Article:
Past Subjunctive Spanish Guide 9 The IF Would Combination

sierraPast Subjunctive Spanish Guide.

In this podcast we cover the very important distinction between the WOULD/IF trigger that demands the past subjunctive Spanish verb and the IF in present, which does not.

The Big Issue.

The problem that most students have with this construction is identifying when they should use the past subjunctive and when the present. We already covered this in the Subjunctive podcast/blog number 8. However, it will be worth reviewing it here. (Repetition is the mother of all learning.)

When you start a sentence with the word IF, then ask yourself this question about your English sentence.

After the IF is the verb that follows in present or in past tense?

Here is what we mean. Take a look at these examples:

If you want, we can eat there.

If you wanted, we could eat there.

If the verb that follows IF/SI is in present, then that’s what you use in Spanish.  You simply use the Present Indicative, or as in the above example, QUIERES.

Si quieres, podemos comer allí.

If the verb is in the past then you use the Past/Imperfect Subjunctive. Why? Because we are using a past tense word to talk about a possible future event. THAT’S WEIRD! So, in this case we would use QUISIERAS.

Si quisieras, podríamos comer allí.

Which is Imperfect Subjunctive and which is Conditional?

The other issue that many students have is understanding whether the Imperfect Subjunctive follows the SI or if the Conditional follows the SI.

This issue comes in sentences like this:

If you could, would you be the president if the United States?

Would you be the president of the United States if you could?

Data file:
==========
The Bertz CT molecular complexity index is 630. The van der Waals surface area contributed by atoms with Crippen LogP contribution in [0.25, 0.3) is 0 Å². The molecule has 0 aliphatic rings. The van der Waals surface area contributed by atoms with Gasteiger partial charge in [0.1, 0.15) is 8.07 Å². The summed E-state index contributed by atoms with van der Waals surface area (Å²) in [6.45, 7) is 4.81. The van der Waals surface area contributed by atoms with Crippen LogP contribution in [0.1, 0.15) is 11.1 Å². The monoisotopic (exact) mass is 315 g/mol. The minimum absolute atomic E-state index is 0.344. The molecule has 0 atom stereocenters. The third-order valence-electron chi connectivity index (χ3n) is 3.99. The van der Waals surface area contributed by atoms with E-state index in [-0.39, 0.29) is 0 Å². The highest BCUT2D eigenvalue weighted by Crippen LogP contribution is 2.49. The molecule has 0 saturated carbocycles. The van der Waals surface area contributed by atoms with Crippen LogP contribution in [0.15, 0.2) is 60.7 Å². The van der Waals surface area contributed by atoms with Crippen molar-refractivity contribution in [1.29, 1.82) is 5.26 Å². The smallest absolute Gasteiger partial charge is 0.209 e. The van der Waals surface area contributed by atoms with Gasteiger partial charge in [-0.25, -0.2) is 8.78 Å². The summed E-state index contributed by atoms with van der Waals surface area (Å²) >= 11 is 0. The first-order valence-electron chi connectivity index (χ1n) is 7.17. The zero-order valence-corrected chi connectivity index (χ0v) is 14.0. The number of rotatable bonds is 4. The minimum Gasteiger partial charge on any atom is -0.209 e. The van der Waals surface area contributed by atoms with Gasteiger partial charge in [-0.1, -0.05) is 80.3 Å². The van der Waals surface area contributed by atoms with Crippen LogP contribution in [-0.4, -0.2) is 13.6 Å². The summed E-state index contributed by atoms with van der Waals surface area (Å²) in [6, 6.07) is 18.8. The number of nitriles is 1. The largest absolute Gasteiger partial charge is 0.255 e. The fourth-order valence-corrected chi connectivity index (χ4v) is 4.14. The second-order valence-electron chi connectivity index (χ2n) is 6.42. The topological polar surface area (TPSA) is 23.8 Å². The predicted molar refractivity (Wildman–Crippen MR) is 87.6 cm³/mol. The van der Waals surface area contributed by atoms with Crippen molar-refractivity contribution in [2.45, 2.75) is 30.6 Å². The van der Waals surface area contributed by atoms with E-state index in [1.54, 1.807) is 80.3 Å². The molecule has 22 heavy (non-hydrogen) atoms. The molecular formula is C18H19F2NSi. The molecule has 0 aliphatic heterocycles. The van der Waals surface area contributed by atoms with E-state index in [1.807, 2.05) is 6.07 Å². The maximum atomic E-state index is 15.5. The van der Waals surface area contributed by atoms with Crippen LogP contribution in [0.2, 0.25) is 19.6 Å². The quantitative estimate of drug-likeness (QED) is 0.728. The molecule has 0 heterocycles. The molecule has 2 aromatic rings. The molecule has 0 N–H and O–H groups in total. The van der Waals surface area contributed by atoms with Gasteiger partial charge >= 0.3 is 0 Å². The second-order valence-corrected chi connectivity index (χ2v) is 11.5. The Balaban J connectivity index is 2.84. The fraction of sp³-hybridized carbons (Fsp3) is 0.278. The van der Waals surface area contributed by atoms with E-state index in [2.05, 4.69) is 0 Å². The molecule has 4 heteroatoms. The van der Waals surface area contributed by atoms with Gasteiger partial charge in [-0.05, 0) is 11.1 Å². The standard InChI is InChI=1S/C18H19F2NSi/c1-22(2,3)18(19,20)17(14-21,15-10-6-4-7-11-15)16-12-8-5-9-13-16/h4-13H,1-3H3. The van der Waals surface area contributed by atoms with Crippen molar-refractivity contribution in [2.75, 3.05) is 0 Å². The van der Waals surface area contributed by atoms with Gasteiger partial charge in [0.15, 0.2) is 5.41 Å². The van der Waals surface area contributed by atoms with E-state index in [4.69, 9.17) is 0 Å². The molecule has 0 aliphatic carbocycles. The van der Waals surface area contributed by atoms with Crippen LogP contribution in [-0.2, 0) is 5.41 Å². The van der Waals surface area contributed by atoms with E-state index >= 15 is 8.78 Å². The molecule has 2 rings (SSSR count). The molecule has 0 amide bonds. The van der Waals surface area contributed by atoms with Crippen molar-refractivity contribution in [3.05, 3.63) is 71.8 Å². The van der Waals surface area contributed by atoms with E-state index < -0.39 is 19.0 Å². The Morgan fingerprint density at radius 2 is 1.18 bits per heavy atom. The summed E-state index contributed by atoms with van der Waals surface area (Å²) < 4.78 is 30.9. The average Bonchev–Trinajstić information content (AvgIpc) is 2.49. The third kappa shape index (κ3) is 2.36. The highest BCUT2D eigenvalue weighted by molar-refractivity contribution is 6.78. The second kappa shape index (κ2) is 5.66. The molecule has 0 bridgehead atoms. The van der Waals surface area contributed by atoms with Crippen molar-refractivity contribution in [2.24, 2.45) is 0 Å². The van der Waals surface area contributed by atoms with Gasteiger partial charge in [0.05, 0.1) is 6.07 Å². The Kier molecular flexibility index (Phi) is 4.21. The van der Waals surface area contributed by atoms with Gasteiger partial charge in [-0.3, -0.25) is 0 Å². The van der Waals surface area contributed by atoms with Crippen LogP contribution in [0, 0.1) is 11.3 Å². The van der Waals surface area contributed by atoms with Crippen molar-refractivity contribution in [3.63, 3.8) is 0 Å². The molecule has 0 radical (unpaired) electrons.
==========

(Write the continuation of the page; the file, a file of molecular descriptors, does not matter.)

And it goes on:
The reason it’s a problem is because in English both the word COULD and WOULD are conditional. So which is which?

We have developed a really easy way of knowing how to GET IT RIGHT.

SIERA (Sierra= Saw/Mountain range)

If you remember this word you will always get it right.  IERA is one of the optional endings of the Imperfect Subjunctive. Now, the Imperfect Subjunctive ALWAYS follows IF or SI.

Therefore, by keeping in mind SIERA, you will always know where and what to put. Let’s consider the above sentences.

If you could, would you be the president if the United States?

Notice that after the IF/SI appears the verb CAN/PODER. This is the one that takes the IERA. Thus the sentence would be:

¿Si pudieras, serías el presidente de los Estados Unidos?

However, notice that the order has beeen changed in the following sentence. This does not matter! You still follow the same SIERA rule.

Would you be the president of the United States if you could?

¿Serías el presidente de los Estado Unidos si pudieras?

So, now that you have that a little clearer (hopefully), listen in to the podcast and let us explain everything in more detail in this Past Subjunctive Spanish Guide.

Gordon 🙂

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